The is just a smidgen of verisimilitude here but only a little.

Keeping the episodes largely self-contained seems an off-shoot of this being designed* as an international show, presold to somewhere north of a 100 counties iirc. The comment about the lack of pizazz seems silly since he acknowledges these are not feasible for a TV show and on his third item the story arc needed to wait a little bit on character development and is coming along OK although I think they should have spent a little more time on extremis.

*This is not a common way of doing business ime. Many foreign outlets, especially those that are non english speaking will wait a long time before ordering. Sometimes even to the extent of seeing if the show is renewed or not. Therefore they were taking a bit of a risk and this may have influenced Marvel to be a little conservative at the start.
I think AoS needs work, but this guy has not watched the same show I have, since he say there is only one arc, that of Coulson and Tahiti. This forgets all the back story arcs in play.
I don't think any of that is entirely unfair. Even the parts about the Buffyverse -- I don't think those episodes could come out today fresh and be an even CW hit. And I love that series more than I love most forms of live-action entertainment and always will, but it is *very* dated in the post-"Lost", post-"Walking Dead", post-"Game of Thrones", post-"Breaking Bad", post-"Shield", post-"The Wire", etc, televised storytelling.
Other than visually, i dont find Angel and Buffy dated at all. On the contrary; its now when we can see how incredibly ahead of its time it really was.

But you cant take anything from the past as it was and put it in today an make comparisons. Everything, eventually, feels dated, everything is of its time. Things chagnge, sometimes for the better, sometimes for the worse, and sometimes just into a diferent place. That doesnt make the Twiligth zone less dated, nor less eternal and magnificent. And its not like Joss has stayed oblivious to his surroundings. Joss has learned, evolved and mooved with the times too.

The idea that Joss concept of tv is old fashioned, to me, doesnt make any sense. AoS problems might lay somewhere, but its somewhere else. Nice try tough.
See, looking back all of it feels so... I dunno, "safe". You might get one earthshaking genuine, no takebacks surprise or gamechange per season, maybe two. Of course, some of the credit for how far shows take permanence and suddenness today has to go to "Buffy", though. You can see "Buffy" fingerprints all over lots of shows, but the mothership does feel a little tame and formulaic by comparison, in hindsight.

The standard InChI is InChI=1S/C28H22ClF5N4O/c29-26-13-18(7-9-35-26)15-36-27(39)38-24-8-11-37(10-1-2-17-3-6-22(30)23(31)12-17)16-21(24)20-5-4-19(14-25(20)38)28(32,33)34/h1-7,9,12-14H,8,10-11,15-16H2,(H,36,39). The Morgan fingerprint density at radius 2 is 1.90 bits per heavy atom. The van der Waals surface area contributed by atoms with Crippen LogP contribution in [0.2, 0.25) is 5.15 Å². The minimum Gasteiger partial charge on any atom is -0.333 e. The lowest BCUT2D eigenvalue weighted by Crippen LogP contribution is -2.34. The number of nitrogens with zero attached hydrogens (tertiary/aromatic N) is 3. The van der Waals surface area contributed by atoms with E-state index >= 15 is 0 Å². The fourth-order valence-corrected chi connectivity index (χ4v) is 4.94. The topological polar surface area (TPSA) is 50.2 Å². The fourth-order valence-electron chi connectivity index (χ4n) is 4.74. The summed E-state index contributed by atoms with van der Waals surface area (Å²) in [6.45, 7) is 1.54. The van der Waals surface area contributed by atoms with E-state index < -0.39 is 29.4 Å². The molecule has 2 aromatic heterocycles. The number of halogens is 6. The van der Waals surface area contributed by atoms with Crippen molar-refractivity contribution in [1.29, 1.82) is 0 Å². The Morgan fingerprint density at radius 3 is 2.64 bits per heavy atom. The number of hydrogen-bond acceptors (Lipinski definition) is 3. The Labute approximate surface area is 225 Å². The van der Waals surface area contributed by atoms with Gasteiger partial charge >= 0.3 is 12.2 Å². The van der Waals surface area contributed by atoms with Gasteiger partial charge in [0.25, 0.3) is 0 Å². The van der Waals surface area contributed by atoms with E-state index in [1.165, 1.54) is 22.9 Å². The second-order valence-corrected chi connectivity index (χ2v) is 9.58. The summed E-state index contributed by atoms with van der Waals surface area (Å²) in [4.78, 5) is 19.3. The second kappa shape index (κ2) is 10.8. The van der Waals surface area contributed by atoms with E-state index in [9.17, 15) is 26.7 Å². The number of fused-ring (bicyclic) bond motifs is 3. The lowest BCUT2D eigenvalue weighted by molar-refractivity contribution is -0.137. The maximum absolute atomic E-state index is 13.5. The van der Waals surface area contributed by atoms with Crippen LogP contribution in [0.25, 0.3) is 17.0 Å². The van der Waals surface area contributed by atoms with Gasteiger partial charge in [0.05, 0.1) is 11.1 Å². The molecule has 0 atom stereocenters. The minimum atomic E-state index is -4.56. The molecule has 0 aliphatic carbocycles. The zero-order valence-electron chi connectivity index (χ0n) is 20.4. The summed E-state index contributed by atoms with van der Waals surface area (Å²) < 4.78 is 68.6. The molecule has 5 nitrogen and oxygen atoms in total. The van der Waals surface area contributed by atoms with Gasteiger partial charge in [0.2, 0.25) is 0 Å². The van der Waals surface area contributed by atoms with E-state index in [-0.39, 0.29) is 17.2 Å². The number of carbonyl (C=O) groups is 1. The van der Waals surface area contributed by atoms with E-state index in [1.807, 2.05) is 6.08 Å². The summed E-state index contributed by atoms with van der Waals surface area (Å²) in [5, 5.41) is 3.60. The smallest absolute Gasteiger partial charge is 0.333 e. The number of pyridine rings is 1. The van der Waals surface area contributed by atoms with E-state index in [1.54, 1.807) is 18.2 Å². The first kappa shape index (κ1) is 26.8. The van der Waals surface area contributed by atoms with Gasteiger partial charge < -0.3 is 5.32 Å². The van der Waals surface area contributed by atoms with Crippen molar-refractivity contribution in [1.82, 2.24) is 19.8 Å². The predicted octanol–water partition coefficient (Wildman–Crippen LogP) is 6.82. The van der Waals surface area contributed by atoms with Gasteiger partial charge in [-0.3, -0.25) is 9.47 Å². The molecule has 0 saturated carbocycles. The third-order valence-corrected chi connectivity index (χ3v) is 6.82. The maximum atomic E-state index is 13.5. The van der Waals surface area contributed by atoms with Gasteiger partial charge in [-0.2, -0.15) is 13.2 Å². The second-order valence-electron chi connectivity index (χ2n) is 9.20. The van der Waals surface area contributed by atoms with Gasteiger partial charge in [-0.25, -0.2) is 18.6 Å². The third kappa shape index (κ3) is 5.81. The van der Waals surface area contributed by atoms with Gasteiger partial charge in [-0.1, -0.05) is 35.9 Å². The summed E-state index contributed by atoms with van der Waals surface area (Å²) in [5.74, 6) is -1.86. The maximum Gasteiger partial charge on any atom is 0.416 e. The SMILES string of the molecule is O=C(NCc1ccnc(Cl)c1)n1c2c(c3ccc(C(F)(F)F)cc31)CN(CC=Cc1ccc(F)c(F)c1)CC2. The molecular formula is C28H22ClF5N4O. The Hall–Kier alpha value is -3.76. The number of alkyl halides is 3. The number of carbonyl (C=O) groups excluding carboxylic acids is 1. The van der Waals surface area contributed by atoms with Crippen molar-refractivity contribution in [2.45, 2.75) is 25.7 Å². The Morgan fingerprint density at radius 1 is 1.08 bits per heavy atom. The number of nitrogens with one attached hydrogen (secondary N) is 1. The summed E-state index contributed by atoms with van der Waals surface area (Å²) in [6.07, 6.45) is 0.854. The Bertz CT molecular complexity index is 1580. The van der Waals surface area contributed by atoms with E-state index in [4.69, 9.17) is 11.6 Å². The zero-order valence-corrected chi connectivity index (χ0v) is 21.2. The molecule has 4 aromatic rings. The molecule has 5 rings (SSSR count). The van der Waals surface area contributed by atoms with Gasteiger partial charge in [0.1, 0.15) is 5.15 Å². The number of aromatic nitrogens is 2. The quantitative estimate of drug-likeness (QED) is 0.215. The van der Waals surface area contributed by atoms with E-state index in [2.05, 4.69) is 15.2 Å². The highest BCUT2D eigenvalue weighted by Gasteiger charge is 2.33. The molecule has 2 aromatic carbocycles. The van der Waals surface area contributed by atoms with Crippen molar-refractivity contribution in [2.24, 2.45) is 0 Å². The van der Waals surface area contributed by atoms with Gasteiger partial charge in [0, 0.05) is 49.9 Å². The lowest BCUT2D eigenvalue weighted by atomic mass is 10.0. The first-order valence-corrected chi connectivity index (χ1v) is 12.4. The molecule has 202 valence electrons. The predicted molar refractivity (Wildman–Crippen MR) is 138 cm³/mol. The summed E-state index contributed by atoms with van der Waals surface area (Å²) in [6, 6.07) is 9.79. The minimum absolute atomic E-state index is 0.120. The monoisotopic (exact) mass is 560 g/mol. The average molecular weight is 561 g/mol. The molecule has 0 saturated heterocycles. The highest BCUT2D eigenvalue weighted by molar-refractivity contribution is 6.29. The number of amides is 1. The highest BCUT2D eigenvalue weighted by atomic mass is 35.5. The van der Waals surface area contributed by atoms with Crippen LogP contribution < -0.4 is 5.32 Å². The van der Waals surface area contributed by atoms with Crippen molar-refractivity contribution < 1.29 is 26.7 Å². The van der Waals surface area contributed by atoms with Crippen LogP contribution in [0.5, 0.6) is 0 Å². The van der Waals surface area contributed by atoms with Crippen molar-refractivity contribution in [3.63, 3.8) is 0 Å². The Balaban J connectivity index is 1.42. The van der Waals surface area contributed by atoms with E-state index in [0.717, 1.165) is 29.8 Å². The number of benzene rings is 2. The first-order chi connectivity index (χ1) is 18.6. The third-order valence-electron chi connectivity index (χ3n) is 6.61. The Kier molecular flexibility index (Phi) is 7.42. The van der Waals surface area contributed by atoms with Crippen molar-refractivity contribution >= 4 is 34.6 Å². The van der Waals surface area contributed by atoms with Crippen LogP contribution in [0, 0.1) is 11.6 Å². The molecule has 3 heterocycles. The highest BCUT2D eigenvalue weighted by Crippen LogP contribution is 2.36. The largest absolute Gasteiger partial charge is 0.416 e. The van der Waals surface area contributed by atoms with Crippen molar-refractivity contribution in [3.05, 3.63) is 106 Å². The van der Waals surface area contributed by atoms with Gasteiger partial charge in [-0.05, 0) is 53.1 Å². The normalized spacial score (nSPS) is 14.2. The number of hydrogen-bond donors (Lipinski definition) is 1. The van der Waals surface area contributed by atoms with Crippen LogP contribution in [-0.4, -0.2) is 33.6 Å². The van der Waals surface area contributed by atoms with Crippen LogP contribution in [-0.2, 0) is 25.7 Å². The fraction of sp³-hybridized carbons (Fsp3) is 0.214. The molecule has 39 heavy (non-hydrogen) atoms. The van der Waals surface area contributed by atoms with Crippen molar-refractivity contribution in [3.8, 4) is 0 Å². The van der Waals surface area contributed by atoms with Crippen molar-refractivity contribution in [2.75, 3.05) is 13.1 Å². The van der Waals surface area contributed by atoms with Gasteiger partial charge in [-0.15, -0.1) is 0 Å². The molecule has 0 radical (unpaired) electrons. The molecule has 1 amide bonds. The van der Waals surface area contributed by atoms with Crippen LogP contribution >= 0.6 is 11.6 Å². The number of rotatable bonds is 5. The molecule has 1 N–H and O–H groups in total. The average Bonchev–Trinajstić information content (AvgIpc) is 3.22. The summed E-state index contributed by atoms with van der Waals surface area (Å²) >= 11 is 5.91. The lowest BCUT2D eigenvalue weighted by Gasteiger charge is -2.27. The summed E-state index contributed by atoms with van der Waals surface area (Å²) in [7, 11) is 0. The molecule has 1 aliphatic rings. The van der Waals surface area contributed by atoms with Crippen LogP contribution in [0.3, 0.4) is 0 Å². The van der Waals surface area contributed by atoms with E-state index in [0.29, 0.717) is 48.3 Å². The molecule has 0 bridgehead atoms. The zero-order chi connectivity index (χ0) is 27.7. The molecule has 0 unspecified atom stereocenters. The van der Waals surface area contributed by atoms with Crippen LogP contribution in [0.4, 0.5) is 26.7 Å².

He lost credibility immediately when he said being like Buffy is a problem. To me the main problem with the show is that it's not enough like Buffy.


Also, I don't think he's really speaking as a critic. He seems like his intended audience is Disney shareholders, rather than AoS TV watchers. And even from a business perspective, the advice seems kind of facile.
Jaymii, how often were/are Lost episodes re-ran?

[ edited by eddy on 2013-12-03 05:07 ]
I'm unconvinced that the writer of the article has actually watched Buffy, Angel, or Dollhouse... Because none of those shows had ANY deep, flawed characters. Nosiree, Bob.
Buffy? Is that the vampire show with the sparkles?
The reporter obviously never watched Buffy and I can tell you, from the perspective of someone who watched BtVS after LOST that to me it felt fresh. Yes, the special effects and some references are dated, but the storytelling is amazing. I assure you that my opinion is that of an adult with zero nostalgia factor involved. Having watched that show changed my perspective on how I view storytelling now.
I think after the season is over, people are going to rewatch the whole season and go, "Oh, there really were a lot of threads that wove together over the season." I think this is a show where a lot of things will seem obvious once we've seen what they were leading to.
Sometimes I think it is difficult to view an older product through a lens that may not have existed at the time of the older product. By which I mean this: if you are young enough to not have watched Buffy when it first came on, and came to it new, now, it might seem in some ways dated, perhaps in terms of its filming or framing or beats or its product placement (such as cars, cell phones, etc.) and as well the fact that other newer shows have set newer and different standards. For example, last night I was rewatching Star Wars Revenge of the Jedi, and it was so horribly dated that it was painful- the special effects are no longer very special at all, the animatronic Yoda was goofy, though when it came out I loved it. So for someone who was not there, they may not see what we- who have studied the show to death- have seen. AoS is not Buffy; it is not a correct comparison and it exists only because both involve JW.